4. Give a good carpenter a better hammer and he will build a better house, not just put in more nails. The tools are changing…and its a rather radical change in deed. But there are a lot of very bright and creative people in this industry. Its just a question of time…and besides…even the so called experts are really just experimenting…we are all learning with this stuff. This foursquare thing is quite amusing but its a great example…we will probably never be able to pin the new stuff down…
    Change is good, it makes life interesting…

  5. not like i thought the world marketing it is , in my brain the thing like standarization is always need. But after read your post i realize something that anything is not always like you know. But i still believe that standarization is also important.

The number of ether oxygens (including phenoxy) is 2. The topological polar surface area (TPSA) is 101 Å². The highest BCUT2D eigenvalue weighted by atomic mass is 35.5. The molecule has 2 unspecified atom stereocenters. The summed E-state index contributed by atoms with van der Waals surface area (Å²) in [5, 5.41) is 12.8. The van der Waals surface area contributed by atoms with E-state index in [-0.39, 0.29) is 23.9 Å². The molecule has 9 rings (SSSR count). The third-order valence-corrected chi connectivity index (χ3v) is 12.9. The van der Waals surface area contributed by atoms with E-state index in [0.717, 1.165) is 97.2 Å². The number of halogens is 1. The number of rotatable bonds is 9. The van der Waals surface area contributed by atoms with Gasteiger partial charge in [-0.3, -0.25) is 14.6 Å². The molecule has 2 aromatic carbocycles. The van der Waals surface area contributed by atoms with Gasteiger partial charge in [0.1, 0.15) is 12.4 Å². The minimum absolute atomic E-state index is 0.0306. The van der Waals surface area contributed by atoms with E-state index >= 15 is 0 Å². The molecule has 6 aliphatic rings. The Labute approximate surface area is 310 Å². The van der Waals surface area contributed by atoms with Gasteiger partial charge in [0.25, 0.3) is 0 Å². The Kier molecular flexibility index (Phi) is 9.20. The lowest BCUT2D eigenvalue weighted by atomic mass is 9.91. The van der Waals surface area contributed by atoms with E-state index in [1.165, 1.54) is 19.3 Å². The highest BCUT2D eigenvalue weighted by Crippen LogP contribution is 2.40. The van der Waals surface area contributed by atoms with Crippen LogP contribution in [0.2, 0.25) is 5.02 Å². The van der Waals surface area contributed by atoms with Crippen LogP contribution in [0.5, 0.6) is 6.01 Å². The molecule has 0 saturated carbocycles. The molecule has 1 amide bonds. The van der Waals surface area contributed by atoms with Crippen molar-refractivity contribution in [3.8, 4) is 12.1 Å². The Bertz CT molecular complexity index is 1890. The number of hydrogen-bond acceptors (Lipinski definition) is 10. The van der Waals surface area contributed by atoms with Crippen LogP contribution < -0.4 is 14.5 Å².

6. I think as marketers we can be prone to hyperbole when it comes to the NEXT! BIG! THING! In fact, I think it’s a human trait just amplified by the fact we work in an industry where the NBT is where everyone wants to be the first to play.
    I generally take those articles with a pinch of salt. The media itself is never really the game-breaker. It’s the way the consumers (the market) perceive it. “Does it fit in with my life? Do I really need another one? What’s in it for me?”
    After all, what’s the point in throwing a party that everyone’s already too busy to attend? But we’ve spoken about that before.
    And that brings me to your point about standards. Speaking semantically, there will always be 2 standards that all marketing must adhere to: quality and relevance – because ultimately no matter the platform, no matter the product, if your message isn’t relevant or of quality, no-one is going to take the time out to care.